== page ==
The examination is written by a committee of at least three faculty members, chaired or co-chaired by a member of the Department of Comparative Literature. It is a closed book examination lasting eight hours and consisting of 3 questions to be answered from a pool of at least 6, usually divided into three groups (of two or more questions), from each of which one question is chosen by the student. Questions are based upon the student's own brief written statements of interest in distinct problems or works; therefore the reading list must include such a statement. To avoid overlap and repetition of subject matter among answers, the questions are first reviewed and grouped by the DGS.
Examinations are handed out at 9 a.m. and must be returned/emailed to the office by 5 p.m. on the same day. This first General Examination is “closed book”: consultation of notes, the Internet, printed matter, or materials of any kind during the writing of the exam is not allowed. Personal computers may be used; the Department relies on the University’s honor system for the enforcement of this requirement.
B. General Examination in Comparative Literature
Because the Comparative Literature Examination completes the two-part General Exams, it must be taken during one of the three periods annually designated by the Graduate School. A combined grade for the Major and Comparative Literature Examination will be submitted to the Graduate School by the Department along with notice of completion of the General Examination.
The second part of the General Examination tests the student's competence in the chosen comparative field, and consists of a written, open book exam based on an approved reading list. It is normally taken within 1 semester of the exam in the Major Literature. Both General Examinations should be completed no later than the end of the sixth semester of study.
Reading List: Drawn up in like manner to the list for the Major Exam, the reading list for the Comparative Literature Exam should consist of at least 60 items, this time reflecting the student's entire field of comparative study, with particular focus on the probable subject of the dissertation. Questions will be framed based on the student's own brief description of the key issues and areas that, in his or her view, tie works on the list together, usually with a view to future research. Since the list is comparative, it will necessarily include some works from the list for the Major Exam, but should add new works in the major literature as well.
Consult the department office for samples of past reading lists and examination questions.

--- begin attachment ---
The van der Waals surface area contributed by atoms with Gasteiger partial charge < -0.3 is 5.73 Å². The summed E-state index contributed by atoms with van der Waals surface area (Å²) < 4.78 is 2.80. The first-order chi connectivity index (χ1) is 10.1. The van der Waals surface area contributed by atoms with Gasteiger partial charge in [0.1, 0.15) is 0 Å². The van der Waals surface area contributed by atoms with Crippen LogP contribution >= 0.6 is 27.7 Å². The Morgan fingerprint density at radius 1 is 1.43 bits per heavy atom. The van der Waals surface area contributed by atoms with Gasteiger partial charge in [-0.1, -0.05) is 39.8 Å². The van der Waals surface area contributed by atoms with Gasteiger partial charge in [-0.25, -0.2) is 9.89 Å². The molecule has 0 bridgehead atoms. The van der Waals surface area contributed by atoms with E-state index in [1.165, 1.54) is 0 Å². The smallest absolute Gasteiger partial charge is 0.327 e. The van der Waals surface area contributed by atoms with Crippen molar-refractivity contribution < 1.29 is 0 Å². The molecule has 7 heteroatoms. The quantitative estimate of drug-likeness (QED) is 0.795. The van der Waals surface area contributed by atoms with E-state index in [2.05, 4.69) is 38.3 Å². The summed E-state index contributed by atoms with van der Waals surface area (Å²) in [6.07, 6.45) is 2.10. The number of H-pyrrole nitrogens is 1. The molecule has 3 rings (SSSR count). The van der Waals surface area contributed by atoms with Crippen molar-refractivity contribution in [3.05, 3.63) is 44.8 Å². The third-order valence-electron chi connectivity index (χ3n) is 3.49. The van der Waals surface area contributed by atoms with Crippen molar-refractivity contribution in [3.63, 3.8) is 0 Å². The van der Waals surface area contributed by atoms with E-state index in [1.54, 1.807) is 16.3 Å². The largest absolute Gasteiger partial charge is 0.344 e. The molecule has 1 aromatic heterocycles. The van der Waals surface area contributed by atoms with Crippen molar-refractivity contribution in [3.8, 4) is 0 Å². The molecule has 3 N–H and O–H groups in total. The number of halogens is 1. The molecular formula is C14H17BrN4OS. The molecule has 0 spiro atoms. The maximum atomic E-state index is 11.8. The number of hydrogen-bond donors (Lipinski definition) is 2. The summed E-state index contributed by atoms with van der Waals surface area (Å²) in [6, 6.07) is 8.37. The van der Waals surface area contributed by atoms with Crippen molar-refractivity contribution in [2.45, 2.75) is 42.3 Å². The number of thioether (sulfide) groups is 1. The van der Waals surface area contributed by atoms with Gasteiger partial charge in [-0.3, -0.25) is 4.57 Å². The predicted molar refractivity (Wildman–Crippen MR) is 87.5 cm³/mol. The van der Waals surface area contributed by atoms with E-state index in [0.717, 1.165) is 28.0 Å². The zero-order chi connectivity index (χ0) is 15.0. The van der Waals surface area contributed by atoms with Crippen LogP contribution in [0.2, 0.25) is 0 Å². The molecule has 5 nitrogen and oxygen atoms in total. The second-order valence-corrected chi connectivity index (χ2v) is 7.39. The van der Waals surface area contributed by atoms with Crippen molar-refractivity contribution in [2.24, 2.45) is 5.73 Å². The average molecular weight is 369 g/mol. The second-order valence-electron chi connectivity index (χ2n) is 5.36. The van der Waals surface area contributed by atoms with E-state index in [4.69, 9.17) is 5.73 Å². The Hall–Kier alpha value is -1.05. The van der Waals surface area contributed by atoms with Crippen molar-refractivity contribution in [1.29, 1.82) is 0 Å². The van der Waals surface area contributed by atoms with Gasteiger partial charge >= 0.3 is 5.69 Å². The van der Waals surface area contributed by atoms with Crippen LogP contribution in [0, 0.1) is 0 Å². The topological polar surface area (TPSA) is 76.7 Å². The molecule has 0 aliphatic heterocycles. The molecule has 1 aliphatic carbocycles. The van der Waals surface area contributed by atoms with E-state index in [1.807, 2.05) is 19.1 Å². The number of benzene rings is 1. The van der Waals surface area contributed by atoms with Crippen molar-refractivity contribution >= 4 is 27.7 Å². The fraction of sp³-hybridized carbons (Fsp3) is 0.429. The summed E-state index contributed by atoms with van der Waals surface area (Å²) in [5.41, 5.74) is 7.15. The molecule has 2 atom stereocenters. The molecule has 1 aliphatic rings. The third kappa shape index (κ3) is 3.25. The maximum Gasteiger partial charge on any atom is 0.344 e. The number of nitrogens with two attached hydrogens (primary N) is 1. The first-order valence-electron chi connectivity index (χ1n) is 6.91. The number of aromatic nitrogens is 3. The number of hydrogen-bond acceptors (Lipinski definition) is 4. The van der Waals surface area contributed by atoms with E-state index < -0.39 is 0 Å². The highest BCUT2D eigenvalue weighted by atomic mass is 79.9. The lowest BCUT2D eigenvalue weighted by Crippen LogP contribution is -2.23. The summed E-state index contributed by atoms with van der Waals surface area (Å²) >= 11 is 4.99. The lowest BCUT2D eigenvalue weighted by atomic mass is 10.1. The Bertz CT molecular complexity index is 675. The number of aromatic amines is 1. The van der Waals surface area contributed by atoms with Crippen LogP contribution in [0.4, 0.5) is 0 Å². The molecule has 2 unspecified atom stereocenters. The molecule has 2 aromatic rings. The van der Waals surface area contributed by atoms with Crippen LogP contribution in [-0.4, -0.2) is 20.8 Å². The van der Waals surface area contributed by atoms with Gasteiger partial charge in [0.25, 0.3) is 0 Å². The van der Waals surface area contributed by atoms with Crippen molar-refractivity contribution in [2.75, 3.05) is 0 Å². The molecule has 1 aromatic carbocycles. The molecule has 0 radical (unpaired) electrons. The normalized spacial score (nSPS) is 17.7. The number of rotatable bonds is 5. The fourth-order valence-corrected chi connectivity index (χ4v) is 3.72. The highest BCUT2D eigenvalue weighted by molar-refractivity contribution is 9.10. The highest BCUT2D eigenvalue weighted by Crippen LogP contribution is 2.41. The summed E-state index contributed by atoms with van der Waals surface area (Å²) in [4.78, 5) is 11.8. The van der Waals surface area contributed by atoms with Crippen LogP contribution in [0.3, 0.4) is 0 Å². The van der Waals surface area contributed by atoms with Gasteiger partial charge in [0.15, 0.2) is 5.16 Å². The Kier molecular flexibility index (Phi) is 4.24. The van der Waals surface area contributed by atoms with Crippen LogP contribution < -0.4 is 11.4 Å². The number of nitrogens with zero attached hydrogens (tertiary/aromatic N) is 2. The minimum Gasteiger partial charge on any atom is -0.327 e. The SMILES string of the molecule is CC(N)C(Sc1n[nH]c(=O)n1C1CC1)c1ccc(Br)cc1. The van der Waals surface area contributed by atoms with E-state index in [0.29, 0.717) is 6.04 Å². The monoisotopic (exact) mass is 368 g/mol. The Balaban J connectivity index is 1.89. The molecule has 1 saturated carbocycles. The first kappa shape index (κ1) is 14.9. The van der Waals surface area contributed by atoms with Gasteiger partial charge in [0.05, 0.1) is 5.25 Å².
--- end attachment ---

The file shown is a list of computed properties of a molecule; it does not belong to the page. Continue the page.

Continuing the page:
The final list, approved by all advisers, should be submitted to the Director of Graduate Studies at the latest 1 month before the date of the examination, in order to allow time for possible changes. For the same reason—to allow time for revisions—the student should have submitted the proposed reading list to the committee of advisers for their approval a minimum of one month prior to submission of the final approved list to the Director of Graduate Studies.
The examination is written by a committee of three faculty members, the chair or co-chair of which is a member of the Department of Comparative Literature. It is an open book examination lasting six hours and consisting of 3 questions to be answered from a pool of at least 6, usually divided into three groups (of two or more questions), from each of which one question is chosen by the student. Questions are based upon the student's own brief written statements of interest in distinct problems or works; therefore the reading list must be accompanied by such a statement. To avoid overlap and repetition of subject matter among answers, the questions are first reviewed and grouped by the Director of Graduate Studies.
Examinations are handed out at 9 a.m. and must be returned/emailed to the office by 3 p.m. on the same day.
Prospectus of the Dissertation and Oral Defense of Prospectus
An eight- to fifteen-page exposition of the dissertation project written by the student in consultation with a committee of advisers, the Prospectus provides the basis for the thesis Prospectus oral examination, which is conducted before the Graduate Committee, the dissertation committee, and any other professors who wish to attend, or whom the student wishes to invite.
The prospectus examination is usually taken during the next Examination Period after the student's completion of the General Exams, and should be taken by the end of the seventh semester of study: students who have not successfully defended their dissertation prospectus by that time cannot be competitive candidates for honorific dissertation completion fellowships, and will not have enough time remaining on regular fellowship to complete their dissertations.